One problems with this algorithm is choosing good random steps to take. If the algorithm generates steps in uniformly random direction, it will not be able to move quickly along ridge shaped probability density functions.

A possible way around this: Instead of sampling one instance at a time, sample several instances. Then let a step involve changes to only one of these samples at a time. This allows information from the other samples to be used when choosing this step, as this information will not be altered in taking the step (in the Metropolis-Hastings algorithm the probability of choosing a step from one point to another must equal the probability of choosing a step back from that destination, so we can't use information that will be altered by the step to choose the step).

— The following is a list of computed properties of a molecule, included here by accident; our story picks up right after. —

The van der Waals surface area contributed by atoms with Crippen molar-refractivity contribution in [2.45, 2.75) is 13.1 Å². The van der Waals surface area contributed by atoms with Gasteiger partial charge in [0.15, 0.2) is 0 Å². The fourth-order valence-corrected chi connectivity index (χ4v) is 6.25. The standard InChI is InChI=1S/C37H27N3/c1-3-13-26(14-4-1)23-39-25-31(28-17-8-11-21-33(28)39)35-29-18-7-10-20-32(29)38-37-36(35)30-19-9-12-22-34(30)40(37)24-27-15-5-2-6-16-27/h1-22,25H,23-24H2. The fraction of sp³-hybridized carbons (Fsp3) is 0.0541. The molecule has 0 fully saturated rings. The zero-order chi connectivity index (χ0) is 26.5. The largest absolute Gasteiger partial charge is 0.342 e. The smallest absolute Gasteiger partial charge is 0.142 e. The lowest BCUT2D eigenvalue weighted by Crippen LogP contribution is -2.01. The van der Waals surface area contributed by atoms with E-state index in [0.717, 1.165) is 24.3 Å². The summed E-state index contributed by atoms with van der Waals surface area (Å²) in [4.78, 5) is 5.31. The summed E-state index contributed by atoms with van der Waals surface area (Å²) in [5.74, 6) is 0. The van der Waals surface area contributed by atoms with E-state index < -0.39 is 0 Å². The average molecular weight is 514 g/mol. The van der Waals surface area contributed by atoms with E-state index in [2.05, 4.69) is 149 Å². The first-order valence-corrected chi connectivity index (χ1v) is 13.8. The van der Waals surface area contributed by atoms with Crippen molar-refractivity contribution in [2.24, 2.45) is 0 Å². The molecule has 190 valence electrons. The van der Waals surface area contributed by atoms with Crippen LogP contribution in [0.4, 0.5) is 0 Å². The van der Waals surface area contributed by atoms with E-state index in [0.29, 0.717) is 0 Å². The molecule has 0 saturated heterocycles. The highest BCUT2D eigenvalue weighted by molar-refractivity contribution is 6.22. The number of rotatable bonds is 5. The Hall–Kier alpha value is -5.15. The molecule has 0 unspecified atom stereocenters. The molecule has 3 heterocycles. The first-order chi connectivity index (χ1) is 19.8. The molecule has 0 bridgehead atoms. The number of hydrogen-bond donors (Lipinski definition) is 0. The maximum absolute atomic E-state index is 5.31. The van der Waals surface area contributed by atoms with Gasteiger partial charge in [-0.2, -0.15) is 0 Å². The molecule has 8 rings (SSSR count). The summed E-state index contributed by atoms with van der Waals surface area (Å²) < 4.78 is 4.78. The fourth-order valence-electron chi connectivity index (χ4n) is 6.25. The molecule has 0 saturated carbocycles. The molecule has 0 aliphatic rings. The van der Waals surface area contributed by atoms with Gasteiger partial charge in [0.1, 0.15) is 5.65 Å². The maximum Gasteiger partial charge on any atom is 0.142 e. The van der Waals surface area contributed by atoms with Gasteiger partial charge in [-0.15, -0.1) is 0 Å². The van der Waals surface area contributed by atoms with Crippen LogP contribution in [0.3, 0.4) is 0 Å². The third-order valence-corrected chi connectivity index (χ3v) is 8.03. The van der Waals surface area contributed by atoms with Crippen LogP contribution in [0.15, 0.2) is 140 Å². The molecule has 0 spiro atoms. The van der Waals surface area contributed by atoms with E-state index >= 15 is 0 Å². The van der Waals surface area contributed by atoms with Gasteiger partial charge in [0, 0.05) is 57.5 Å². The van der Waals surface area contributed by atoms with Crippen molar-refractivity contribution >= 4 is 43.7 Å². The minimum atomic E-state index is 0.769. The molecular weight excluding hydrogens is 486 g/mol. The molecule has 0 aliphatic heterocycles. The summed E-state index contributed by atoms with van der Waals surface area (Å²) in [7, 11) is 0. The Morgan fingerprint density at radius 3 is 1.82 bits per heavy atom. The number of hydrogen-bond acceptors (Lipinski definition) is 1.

For example, you could choose a step parallel to the difference between two of the other samples (perhaps plus a little random noise). On a ridge, the effect will be for the samples to spread along the ridge. As this spread increases the step chooser will become more and more likely to choose steps parallel to the ridge.

Thus the other samples can be seen as "catalysing" the movement of a sample, allowing it to mutate faster.

For density functions more complex than a single ridge, more elaborate forms of catalysis might be devised.